July 26, 2021 : By Ted Allen - Office of Communications & Public Engagement
As a parade of hundreds of amateur athletes poured into Williams Stadium to participate in Friday night’s Opening Ceremonies for the 32nd annual Virginia Commonwealth Games’ Main Games Weekend at Liberty University, a healthy spirit of competition returned to campus after COVID-19 severely scaled back the state’s largest multi-sport festival in 2020.
The participants were thrilled to compete in Liberty’s state-of-the-art facilities, including the Liberty Baseball Stadium, Liberty Softball Stadium, and the new Liberty Arena, where the championship games of the basketball tournaments were staged.
Additionally over the weekend, athletes utilized Liberty’s venues to showcase their skills in field archery, beach volleyball, disc golf, tennis at the Liberty Tennis Complex, track & field on the Matthes-Hopkins Track Complex, and ultimate Frisbee at the Liberty Mountain Intramural Complex, as well as three disciplines of shooting sports at the Liberty Mountain Gun Club.
Liberty has served as the title sponsor for the Commonwealth Games since 2017.
“We had a successful weekend last weekend launching our new All-Star Softball and All-Star Baseball, racquetball and pickleball,” Virginia Amateur Sports President Dan Foutz said. “Traditionally, for 32 years, basketball’s the No. 1 sport for us in Virginia, and we do have kids from all over the state in basketball.”
Prior to the Opening Ceremonies, participants enjoyed a tailgate party complete with food, festivities, inflatables, and sports-themed games inside the Liberty Indoor Football Practice Facility.
Liberty alumna and newly crowned Miss Virginia Tatum Sheppard (’20) kicked off the Opening Ceremonies by singing the national anthem before 24-year veteran Lynchburg Police Department Chief Ryan Zuidema, also in his 11th year as a Liberty adjunct professor, joined Lynchburg Fire Department Chief Greg Wormser and Centra Dr. Preyasha Tuladhar to light the Olympic cauldron in a joint tribute to area first responders.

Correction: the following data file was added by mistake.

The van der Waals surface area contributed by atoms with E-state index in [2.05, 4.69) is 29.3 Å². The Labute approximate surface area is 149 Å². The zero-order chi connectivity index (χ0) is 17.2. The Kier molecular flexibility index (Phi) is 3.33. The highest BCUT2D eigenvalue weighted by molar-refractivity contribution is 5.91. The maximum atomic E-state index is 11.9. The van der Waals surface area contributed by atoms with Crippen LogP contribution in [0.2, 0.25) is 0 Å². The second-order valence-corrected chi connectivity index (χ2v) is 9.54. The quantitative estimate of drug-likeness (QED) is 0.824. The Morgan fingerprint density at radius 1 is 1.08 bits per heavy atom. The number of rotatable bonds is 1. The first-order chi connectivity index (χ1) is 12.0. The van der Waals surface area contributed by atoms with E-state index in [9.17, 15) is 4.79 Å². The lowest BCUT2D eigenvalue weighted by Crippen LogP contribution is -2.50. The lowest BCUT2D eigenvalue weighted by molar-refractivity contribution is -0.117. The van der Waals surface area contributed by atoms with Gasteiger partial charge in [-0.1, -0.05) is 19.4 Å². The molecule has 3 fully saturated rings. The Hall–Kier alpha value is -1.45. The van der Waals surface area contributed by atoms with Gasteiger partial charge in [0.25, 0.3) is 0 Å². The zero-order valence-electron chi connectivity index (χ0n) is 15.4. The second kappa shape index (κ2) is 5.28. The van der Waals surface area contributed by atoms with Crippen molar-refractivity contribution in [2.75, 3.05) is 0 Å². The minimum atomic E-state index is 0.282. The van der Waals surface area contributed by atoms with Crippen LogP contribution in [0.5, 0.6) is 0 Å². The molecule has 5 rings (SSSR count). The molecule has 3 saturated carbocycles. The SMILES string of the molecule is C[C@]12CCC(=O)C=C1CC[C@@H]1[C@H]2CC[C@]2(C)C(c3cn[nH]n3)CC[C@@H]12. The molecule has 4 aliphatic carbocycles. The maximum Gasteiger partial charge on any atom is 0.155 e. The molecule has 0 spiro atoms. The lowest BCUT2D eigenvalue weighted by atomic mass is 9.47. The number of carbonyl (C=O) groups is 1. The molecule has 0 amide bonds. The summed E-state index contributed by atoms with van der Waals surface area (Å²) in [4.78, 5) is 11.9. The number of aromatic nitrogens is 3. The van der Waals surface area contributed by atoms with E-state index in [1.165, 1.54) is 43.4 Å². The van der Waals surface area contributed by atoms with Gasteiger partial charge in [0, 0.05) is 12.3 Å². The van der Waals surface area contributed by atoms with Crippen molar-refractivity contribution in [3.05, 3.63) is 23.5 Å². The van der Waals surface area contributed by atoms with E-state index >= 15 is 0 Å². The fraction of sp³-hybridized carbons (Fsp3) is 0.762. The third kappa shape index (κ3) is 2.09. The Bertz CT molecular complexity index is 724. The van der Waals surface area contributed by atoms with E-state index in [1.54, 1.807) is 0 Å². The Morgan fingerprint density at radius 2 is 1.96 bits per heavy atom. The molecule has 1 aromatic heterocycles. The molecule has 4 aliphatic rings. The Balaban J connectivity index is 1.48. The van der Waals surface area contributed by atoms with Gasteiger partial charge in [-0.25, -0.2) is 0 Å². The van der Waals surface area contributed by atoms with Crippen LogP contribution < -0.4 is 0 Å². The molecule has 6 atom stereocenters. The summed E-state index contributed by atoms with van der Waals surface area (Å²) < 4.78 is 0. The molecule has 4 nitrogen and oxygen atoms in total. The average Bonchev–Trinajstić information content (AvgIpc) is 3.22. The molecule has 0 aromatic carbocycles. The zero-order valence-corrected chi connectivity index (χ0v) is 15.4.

Antoine Craig, a visually impaired track and field athlete who is a Team USA alternate for the Aug. 24-Sept. 5 Paralympic Games in Tokyo, carried the torch into the stadium and served as this year’s Olympic speaker. Craig filled in for two-time Olympic gold medalist Francena McCorory, who lit the cauldron at last summer’s Games but missed this weekend’s festivities due to a death in the family.
Craig, 39, who moved to Virginia in 2010 after losing his vision due to a disease called retinitis pigmentosa, enrolled at Virginia Commonwealth University and became the first in his family to graduate from college, with a degree in psychology, in 2016. He took up running at the advice of a fellow student and made his first U.S. Paralympic team in 2019 when he competed in the Paralympic Pan Am Games.
“I am determined, I am resilient,” Craig told the athletes on hand for his Olympic speech. “All of you are here today because you all have traversed your own obstacles and circumstances. Nobody knows what you had to get through to get here, nobody. Someone may know who you are, but they don’t know what you are. All of you are brave, all of you are strong, all of you are resilient, all of you are survivors. These last two years have been tough on all of us, but yet you guys are still here today.”
Craig is now working on his master’s in rehabilitation and mental health counseling at VCU and aspires to become a sports psychologist.
“About a year ago, I stopped doing it for myself and I really started doing it for other people,” he said of his training and competing. “That’s what really moves me, is that I know I can help other people. I have collected so many friends over the last year, a bunch of people I help with training and various things and I really like that part of it, the mental part.”
Craig stayed in Lynchburg over the weekend so that he could continue to encourage athletes and even compete on the track on Sunday, winning the 35-39 age bracket of both the 100- and 200-meter dash events in 11.9 and 30.0 seconds, respectively, running alongside spotter Jayson Ward.
“We’re training for the 400 at the World Championships in Oregon next year,” said Craig, who won a silver medal at the Paralympic Trials in Minnesota in June.
After winning his two gold medals, Craig revisited Jaylin Jones and his fifth-grade basketball team from Harrisonburg, Va., at the LaHaye Recreation & Fitness Center basketball courts where they were playing a tournament game.
“Jaylin and his mother met him briefly after the Opening Ceremonies and Antoine wanted to finish his conversation with him and give his team a pep talk,” Foutz said. “Jaylin has glaucoma and is visually impaired and when Antoine gave Jaylin one of his medals, it was an emotional moment for everyone.”
The Commonwealth Games will continue with equestrian events at the Liberty Equestrian Center on Saturday followed by indoor soccer at the Thomas Indoor Soccer Center from Aug. 6-8, and indoor track and field events at the Liberty Indoor Track Complex from Dec. 18-19.